Chemical Sciences: A Manual for CSIR-UGC National Eligibility Test for Lectureship and JRF/Quenching (fluorescence)

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Quenching of quinine fluorescence (right) by chloride ions (left)

Quenching refers to any process which decreases the fluorescence intensity of a given substance. A variety of processes can result in quenching, such as excited state reactions, energy transfer, complex-formation and collisional quenching. As a consequence, quenching is often heavily dependent on pressure and temperature. Molecular oxygen and the iodide ion are common chemical quenchers. Quenching poses a problem for non-instant spectroscopic methods, such as laser-induced fluorescence.

Quenching is made use of in optode sensors; for instance the quenching effect of oxygen on certain ruthenium complexes allows the measurement of oxygen saturation in solution. Quenching is the basis for fluorescence resonance energy transfer (FRET) assays.[1][2][3] Quenching and dequenching upon interaction with a specific molecular biological target is the basis for activatable optical contrast agents for molecular imaging.[4][5]

Quenching mechanisms[edit | edit source]

There are a few distinct mechanisms by which energy can be transferred nonradiatively (without absorption or emission of photons) between two dyes, a donor and an acceptor. Förster resonance energy transfer (FRET or FET) is a dynamic quenching mechanism because energy transfer occurs while the donor is in the excited state. FRET is based on classical dipole-dipole interactions between the transition dipoles of the donor and acceptor and is extremely dependent on the donor – acceptor distance (R), falling off at a rate of 1/R6. FRET also depends on the donor-acceptor spectral overlap (see figure below) and the relative orientation of the donor and acceptor transition dipole moments. FRET can typically occur over distances up to 100 Å.

Dexter (also known as exchange or collisional energy transfer) is another dynamic quenching mechanism. Dexter energy transfer is a short-range phenomenon that decreases with e-R and depends on spatial overlap of donor and quencher molecular orbitals. In most donor fluorophore – quencher acceptor situations, the Förster mechanism is more important than the Dexter mechanism. With both Förster and Dexter energy transfer, the shapes of the absorption and fluorescence spectra of the dyes are unchanged.

Exciplex (excited state complex) formation is a third dynamic quenching mechanism.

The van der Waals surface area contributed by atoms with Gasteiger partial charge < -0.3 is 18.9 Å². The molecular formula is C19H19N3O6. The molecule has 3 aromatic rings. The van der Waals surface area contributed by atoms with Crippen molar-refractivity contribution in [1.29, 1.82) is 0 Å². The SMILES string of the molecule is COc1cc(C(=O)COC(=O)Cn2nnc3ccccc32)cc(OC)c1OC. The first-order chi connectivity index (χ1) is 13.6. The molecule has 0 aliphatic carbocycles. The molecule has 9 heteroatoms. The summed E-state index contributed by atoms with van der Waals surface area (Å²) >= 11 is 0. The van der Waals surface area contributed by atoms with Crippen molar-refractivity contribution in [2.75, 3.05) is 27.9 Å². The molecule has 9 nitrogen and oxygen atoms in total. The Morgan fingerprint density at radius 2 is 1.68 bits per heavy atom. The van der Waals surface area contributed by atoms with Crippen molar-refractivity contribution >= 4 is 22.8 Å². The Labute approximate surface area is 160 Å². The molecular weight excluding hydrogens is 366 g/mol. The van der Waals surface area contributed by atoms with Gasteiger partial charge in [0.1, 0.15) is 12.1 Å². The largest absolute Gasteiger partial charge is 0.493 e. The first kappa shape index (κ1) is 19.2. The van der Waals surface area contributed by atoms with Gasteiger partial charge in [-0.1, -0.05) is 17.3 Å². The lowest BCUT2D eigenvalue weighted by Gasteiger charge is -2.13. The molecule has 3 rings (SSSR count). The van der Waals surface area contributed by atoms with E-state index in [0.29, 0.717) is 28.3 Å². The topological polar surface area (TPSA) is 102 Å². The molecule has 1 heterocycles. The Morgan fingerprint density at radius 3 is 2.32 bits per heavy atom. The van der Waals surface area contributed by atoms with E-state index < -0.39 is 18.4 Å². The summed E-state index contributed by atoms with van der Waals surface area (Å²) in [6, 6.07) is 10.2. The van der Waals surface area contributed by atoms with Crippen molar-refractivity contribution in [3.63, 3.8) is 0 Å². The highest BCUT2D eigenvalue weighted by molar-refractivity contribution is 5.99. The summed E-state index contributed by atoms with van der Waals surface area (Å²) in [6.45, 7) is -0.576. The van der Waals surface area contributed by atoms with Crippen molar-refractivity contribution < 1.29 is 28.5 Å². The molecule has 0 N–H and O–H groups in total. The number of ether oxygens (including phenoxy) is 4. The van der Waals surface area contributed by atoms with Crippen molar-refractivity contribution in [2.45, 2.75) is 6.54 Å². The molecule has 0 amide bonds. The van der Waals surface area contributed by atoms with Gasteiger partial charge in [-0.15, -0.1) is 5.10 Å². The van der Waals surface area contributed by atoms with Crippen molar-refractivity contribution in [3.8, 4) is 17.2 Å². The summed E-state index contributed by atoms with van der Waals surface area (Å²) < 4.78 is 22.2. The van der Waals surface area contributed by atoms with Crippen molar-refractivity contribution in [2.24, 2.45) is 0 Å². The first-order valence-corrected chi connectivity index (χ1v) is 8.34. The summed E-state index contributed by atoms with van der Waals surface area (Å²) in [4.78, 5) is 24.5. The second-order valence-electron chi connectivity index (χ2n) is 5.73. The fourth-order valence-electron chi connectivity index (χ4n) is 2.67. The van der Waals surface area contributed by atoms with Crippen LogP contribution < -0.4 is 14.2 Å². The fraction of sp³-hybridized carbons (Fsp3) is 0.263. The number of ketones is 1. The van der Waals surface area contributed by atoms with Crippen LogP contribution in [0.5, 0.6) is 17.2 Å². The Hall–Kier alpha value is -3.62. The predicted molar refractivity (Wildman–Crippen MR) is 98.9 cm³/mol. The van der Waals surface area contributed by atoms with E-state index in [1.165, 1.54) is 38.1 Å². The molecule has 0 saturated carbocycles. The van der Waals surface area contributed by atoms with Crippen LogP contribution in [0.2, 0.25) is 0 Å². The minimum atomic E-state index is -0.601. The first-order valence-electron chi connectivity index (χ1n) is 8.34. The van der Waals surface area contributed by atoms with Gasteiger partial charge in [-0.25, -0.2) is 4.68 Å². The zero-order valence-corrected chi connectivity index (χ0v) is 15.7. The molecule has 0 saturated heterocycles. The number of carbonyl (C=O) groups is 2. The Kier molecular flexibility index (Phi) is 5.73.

The remaining energy transfer mechanism is static quenching (also referred to as contact quenching). Static quenching can be a dominant mechanism for some reporter-quencher probes. Unlike dynamic quenching, static quenching occurs when the donor and acceptor molecules are in the ground state. The donor and acceptor molecules bind together to form a ground state complex, an intramolecular dimer with its own unique properties, such as being nonfluorescent and having a unique absorption spectrum. Dye aggregation is often due to hydrophobic effects – the dye molecules stack together to minimize contact with water. Planar aromatic dyes that are matched for association through hydrophobic, electrostatic and steric forces can enhance static quenching. High temperatures and addition of surfactants tend to disrupt ground state complex formation.

Comparison of static and dynamic quenching mechanisms

References[edit | edit source]

  1. Peng, X., Draney, D.R., Volcheck, W.M., Quenched near-infrared fluorescent peptide substrate for HIV-1 protease assay, Proc. SPIE, 2006; (6097), [1]
  2. Peng, X., Chen, H., Draney, D.R., Volcheck, W.M., A Non-fluorescent, Broad Range Quencher Dye for FRET Assays, Analytical Biochemistry, 2009; (Vol. 388), pp. 220–228. Download PDF
  3. Osterman, H., The Next Step in Near Infrared Fluorescence: IRDye QC-1 Dark Quencher, 2009; Review Article. Download PDF
  4. Blum G, Weimer RM, Edgington LE, Adams W, Bogyo M (2009) Comparative Assessment of Substrates and Activity Based Probes as Tools for Non- Invasive Optical Imaging of Cysteine Protease Activity. PLoS ONE 4(7): e6374. doi:10.1371/journal.pone.0006374. Download PDF
  5. Weissleder R, Tung CH, Mahmood U, Bogdanov A (1999). "In vivo imaging of tumors with protease-activated near-infrared fluorescent probes". Nat. Biotechnol. 17 (4): 375–8. doi:10.1038/7933. PMID 10207887.